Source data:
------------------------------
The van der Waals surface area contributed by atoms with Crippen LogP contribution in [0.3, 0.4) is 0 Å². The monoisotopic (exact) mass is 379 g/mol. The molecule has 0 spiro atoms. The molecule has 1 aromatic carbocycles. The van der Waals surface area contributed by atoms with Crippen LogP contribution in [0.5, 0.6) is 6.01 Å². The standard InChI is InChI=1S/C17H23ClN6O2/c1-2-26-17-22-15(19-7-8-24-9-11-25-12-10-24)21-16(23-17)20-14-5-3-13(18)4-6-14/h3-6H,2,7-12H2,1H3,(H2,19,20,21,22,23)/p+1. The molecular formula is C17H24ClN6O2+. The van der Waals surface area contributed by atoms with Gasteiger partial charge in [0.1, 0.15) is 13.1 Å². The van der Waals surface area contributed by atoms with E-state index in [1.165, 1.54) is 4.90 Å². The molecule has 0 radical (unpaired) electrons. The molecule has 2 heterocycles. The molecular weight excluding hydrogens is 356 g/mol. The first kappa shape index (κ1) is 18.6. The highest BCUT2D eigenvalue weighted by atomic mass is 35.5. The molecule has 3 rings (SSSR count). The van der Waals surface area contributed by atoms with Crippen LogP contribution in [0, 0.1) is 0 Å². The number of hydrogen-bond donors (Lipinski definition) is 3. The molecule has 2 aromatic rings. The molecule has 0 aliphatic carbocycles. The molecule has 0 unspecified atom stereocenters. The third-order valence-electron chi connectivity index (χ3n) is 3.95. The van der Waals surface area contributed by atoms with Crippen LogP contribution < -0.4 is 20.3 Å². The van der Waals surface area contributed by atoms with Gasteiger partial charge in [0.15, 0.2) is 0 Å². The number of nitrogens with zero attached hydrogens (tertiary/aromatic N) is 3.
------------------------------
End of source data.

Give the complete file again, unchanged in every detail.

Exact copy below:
The van der Waals surface area contributed by atoms with Crippen LogP contribution in [0.3, 0.4) is 0 Å². The monoisotopic (exact) mass is 379 g/mol. The molecule has 0 spiro atoms. The molecule has 1 aromatic carbocycles. The van der Waals surface area contributed by atoms with Crippen LogP contribution in [0.5, 0.6) is 6.01 Å². The standard InChI is InChI=1S/C17H23ClN6O2/c1-2-26-17-22-15(19-7-8-24-9-11-25-12-10-24)21-16(23-17)20-14-5-3-13(18)4-6-14/h3-6H,2,7-12H2,1H3,(H2,19,20,21,22,23)/p+1. The molecular formula is C17H24ClN6O2+. The van der Waals surface area contributed by atoms with Gasteiger partial charge in [0.1, 0.15) is 13.1 Å². The van der Waals surface area contributed by atoms with E-state index in [1.165, 1.54) is 4.90 Å². The molecule has 0 radical (unpaired) electrons. The molecule has 2 heterocycles. The molecular weight excluding hydrogens is 356 g/mol. The first kappa shape index (κ1) is 18.6. The highest BCUT2D eigenvalue weighted by atomic mass is 35.5. The molecule has 3 rings (SSSR count). The van der Waals surface area contributed by atoms with Crippen LogP contribution in [0, 0.1) is 0 Å². The number of hydrogen-bond donors (Lipinski definition) is 3. The molecule has 2 aromatic rings. The molecule has 0 aliphatic carbocycles. The molecule has 0 unspecified atom stereocenters. The third-order valence-electron chi connectivity index (χ3n) is 3.95. The van der Waals surface area contributed by atoms with Crippen LogP contribution < -0.4 is 20.3 Å². The van der Waals surface area contributed by atoms with Gasteiger partial charge in [0.15, 0.2) is 0 Å². The number of nitrogens with zero attached hydrogens (tertiary/aromatic N) is 3.